办事指南

Precision killing

点击量:   时间:2019-03-08 08:04:00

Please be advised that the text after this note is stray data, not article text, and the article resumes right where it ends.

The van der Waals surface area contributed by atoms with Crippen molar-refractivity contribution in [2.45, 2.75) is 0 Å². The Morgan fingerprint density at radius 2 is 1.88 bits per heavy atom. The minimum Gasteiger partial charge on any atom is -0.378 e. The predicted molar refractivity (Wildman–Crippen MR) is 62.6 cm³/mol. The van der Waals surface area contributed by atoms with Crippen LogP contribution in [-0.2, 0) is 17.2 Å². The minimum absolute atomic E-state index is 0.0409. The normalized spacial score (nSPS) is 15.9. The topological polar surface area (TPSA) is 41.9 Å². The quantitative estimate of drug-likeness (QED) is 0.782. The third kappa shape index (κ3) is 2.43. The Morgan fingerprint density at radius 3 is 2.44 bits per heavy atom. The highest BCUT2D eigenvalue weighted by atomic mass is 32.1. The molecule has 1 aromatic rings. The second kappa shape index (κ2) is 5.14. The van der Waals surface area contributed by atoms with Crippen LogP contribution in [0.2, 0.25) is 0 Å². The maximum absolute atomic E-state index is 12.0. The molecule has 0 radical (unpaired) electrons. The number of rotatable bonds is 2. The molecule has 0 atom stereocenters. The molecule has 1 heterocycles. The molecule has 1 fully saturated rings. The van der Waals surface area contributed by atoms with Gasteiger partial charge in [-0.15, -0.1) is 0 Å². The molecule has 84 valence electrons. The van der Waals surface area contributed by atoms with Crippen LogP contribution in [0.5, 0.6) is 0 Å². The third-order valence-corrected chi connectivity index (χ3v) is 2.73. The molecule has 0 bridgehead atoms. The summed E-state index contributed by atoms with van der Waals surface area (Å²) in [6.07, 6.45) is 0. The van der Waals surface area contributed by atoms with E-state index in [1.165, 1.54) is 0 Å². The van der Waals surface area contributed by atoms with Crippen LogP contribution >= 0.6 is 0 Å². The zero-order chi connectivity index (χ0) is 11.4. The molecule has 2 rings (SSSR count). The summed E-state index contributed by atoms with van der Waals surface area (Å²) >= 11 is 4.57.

By Philip Cohen NEW cancer treatments could destroy tumours without the serious side effects caused by current methods. Scientists have shown they can exploit a genetic flaw in tumour cells, which they hope will allow them to be killed without harming healthy cells. Because cancer cells arise from cells in a patient’s own body, nearly all their key functions are performed by the same genes and proteins as in healthy cells. So treatments that interfere with any of the hundreds of genes that carry out basic life functions, such as replicating the chromosomes, have been off limits, since these would also endanger normal cells. For that reason, the search for cancer treatments has focused on the tiny number of clear-cut genetic and physiological differences in these renegade cells. “A lot of cancer research has been a hunt for these elusive, tumour-specific targets,” says Vince Stanton, a molecular biologist at the biotech company Variagenics in Cambridge, Massachusetts. Working with Stanton’s team, David Housman of the Massachusetts Institute of Technology has exploited a subtle but vital difference between tumour cells and healthy ones. The difference stems from the fact that genes are inherited in pairs, one copy from the mother’s chromosome and one from the father’s. These copies often differ slightly in their DNA sequence. Cancer cells often lose sections of one or other chromosome during their uncontrolled growth. So they rely on a single version of many genes to survive. Housman reasoned that a drug that attacks the specific form of the gene remaining in the cancer cell would kill it, while healthy cells would have a second version of the gene, allowing them to survive. Stanton and his team have now tested the idea with a target gene called RPA70, which produces a protein required for copying chromosomes. They flooded cancer cells with tiny snippets of chemically modified DNA called oligonucleotides that effectively inactivate the cells’ version of the RPA70 gene. They did this by binding to the RNA copies of the gene used to make the protein. Only about 10 per cent of the cells survived an attack from the DNA snippets. But when the killer DNA sequence was changed to match a different form of RPA70, about 40 per cent of the cells survived, suggesting that it would do relatively little damage to healthy cells (Molecular Pharmacology, vol 56, p 359). Stanton says this discriminating power already puts the oligonucleotides on a par with some existing anticancer drugs. But he believes the oligos could be redesigned, using state-of-the-art chemistry, to get a discriminating power of up to 100. “This lays the foundation for a very clever anti-tumour strategy,” says Bert Vogelstein, a cancer geneticist at Johns Hopkins University in Baltimore. He says the key to the success of the technique will be whether large enough doses of oligonucleotides can be delivered to tumours in patients. Stanton’s team is already thinking along those lines,